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Medical News

Class-Sparing Regimens for Initial Treatment of HIV-1 Infection

May 15, 2008

A regimen of either efavirenz or lopinavir-ritonavir plus two nucleoside reverse-transcriptase inhibitors (NRTIs) is recommended for HIV-1 patients starting initial therapy; however, it is not known which of these two regimens has greater efficacy. The alternative regimen of lopinavir-ritonavir plus efavirenz could prevent toxic effects associated with NRTIs, the study authors noted.

An open-label study was conducted to compare the three regimens for initial therapy: efavirenz plus two NRTIs (efavirenz group), lopinavir-ritonavir plus two NRTIs (lopinavir-ritonavir group), and lopinavir-ritonavir plus efavirenz (NRTI-sparing group). Seven hundred fifty-seven patients with a median CD4 count of 191 cells per cubic millimeter and a median HIV-1 RNA level of 4.8 log10 copies per milliliter were randomly assigned to the three groups.

During follow-up of a median 112 weeks, the time to virologic failure was longer in the efavirenz group than in the lopinavir-ritonavir group (P=0.006) though it was not significantly different in the NRTI-sparing group than either of the two groups. At week 96, the proportion of patients with fewer than 50 copies of plasma HIV-1 RNA per milliliter was 89 percent in the efavirenz group, 77 percent in the lopinavir-ritonavir group and 83 percent in the NRTI-sparing group (P=0.003 for the comparison between the efavirenz group and the lopinavir-ritonavir group). There was no significant difference in the time to discontinuation due to toxic effects between the groups. At virologic failure, the NRTI-sparing group recorded more antiretroviral resistance mutations than did the other two groups.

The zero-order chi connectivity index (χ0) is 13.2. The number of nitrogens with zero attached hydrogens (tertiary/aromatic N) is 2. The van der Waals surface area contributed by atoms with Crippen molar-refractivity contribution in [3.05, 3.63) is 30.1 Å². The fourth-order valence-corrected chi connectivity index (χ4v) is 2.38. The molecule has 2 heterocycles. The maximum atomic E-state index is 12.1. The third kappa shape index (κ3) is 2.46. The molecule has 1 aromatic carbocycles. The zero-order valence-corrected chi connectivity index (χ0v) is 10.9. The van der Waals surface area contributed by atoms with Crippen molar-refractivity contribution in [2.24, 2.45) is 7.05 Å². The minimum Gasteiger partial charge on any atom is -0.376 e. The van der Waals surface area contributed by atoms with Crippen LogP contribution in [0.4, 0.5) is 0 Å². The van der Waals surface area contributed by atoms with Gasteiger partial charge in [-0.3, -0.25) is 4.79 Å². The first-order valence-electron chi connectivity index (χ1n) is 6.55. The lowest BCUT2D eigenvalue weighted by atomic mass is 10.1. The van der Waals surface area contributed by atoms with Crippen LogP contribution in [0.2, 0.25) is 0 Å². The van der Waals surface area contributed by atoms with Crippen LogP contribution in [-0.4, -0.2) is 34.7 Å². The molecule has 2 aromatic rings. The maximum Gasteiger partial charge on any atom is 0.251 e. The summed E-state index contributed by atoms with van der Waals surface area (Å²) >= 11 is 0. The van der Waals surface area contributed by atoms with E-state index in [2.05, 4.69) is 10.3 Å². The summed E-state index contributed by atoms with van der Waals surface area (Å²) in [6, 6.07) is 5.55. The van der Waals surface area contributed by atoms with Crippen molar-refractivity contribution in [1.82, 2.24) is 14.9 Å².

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"Virologic failure was less likely in the efavirenz group than in the lopinavir-ritonavir group," the authors concluded. "The virologic efficacy of the NRTI-sparing regimen was similar to that of the efavirenz group but was more likely to be associated with drug resistance."

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Adapted from:
New England Journal of Medicine
05.15.2008; Vol. 358; No. 20: P. 2095-2106; Sharon A. Riddler, M.D., M.P.H.; Richard Haubrich, M.D.; A. Gregory DiRienzo, Ph.D.; Lynne Peeples, M.S.; William G. Powderly, M.D.; Karin L. Klingman, M.D.; Kevin W. Garren, Ph.D.; Tania George, Pharm.D.; James F. Rooney, M.D.; Barbara Brizz, M.H.S.Ed., B.S.N.; Umesh G. Lalloo, M.D.; Robert L. Murphy, M.D.; Susan Swindells, M.B., B.S.; Diane Havlir, M.D.; John W. Mellors, M.D.; the AIDS Clinical Trials Study Group Study A5142 Team


  
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This article was provided by CDC National Prevention Information Network. It is a part of the publication CDC HIV/Hepatitis/STD/TB Prevention News Update.
 
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